10 controls to guard against ransomware

Hackers are out to get you. That’s not hyperbole, they really are. And ransomware is one of their most powerful tools. So, it’s essential to guard against it, and them.

Hackers are out to get you. That’s not hyperbole, they really are. And ransomware is one of their most powerful tools. So, it’s essential to guard against it, and them.

What is ransomware?

A malicious software that will lock you out of your computer or system until you pay a sum of money to regain access – as the name suggests, they are holding you ransom. 

The most common way to put ransomware on your computer is phishing. Hackers send an email that looks like it’s from a legitimate business and encourage you to click on a link that downloads their malware onto your computer. They can also get you via insecure Wi-Fi networks and fake websites, among other tactics.

How to guard against ransomware

  1. Phishing training – Train your staff to spot and avoid phishing emails. Maybe even send out a fake phishing email to demonstrate how easy it is to fall for the scam. Regular training sessions will help staff remain vigilant 
  2. Back up your data – if you keep your data on a hard drive or perhaps the cloud, then it will still be accessible to you even if you are held to ransom, thus reducing their power. You should back up your data once a day.
  3. Update your systems – the hacker vs security system game is one of cat and mouse. One gets better, and the other works out how to beat it. So, it is important to make sure you are continuously updating your security software to protect you from hackers.
  4. Segmentation – the Titanic was segmented, so if it had a collision, even if a compartment flooded, the water would not spread to the rest of the ship. This is one of the reasons it was considered unsinkable. The same theory applies to your network, though hopefully with a bit more success than the Titanic. Divide your network into smaller sub-networks, so even if there is an attack they cannot get into the whole system. 
  5. Fire drills – most builders run fire drills at some point in the year. So when a fire comes, you know what to do. You should develop policies and practice them in the event of ransom where. This should include notifying third parties or clients in the event of a hack.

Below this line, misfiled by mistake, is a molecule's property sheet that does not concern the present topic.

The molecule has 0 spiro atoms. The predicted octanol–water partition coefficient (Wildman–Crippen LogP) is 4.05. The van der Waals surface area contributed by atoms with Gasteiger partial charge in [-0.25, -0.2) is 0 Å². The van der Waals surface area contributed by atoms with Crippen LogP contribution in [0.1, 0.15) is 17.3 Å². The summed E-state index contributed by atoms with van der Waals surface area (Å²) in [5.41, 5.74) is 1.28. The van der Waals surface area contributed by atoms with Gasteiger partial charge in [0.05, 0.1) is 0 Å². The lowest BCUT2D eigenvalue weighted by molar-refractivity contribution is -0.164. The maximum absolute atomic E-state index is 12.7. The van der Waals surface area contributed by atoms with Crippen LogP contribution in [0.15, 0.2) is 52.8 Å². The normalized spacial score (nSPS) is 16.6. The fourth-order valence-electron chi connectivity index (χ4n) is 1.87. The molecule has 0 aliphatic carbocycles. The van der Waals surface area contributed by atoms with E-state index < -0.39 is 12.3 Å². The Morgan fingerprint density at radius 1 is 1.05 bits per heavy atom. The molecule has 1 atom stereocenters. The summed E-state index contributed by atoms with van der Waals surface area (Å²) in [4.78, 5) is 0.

6. Intrusion Detection System (IDS) – like a fire alarm, this will let you know if something is in the system. There are plenty of different solutions on the market, some operated by third parties. A good IDS can detect a malicious actor in your system quickly.
  7. Never use an unknown USB – this should be covered in your staff training. Though most ransomware attacks come from phishing, this is a potential attack point too. 
  8. VPN – if you have to use a public Wi-Fi, a VPN is a useful and easy way to protect you from outside hackers. 
  9. Never share personal data – it’s all too easy to give out an email address here or an address there. But that’s all the hackers need sometimes. Be vigilant. If you get a call, text or email from an unknown or untrusted source it’s best not to disclose information. If they are pretending to be a company, you should hang up and contact the company directly. Hackers can use this information to hack or to make a phishing email more believable. 
  10. Avoid personal admin on company computers – if staff are using their work laptops for all sorts of different things, aside from work, they are more likely to end up on an insecure website that could download malware onto your system.

Malware is out there, but there are plenty of ways you can avoid it becoming a problem. Above all, have up-to-date software, stay vigilant, and keep training your staff in the latest ways to protect themselves. Prevention is always better than cure. 

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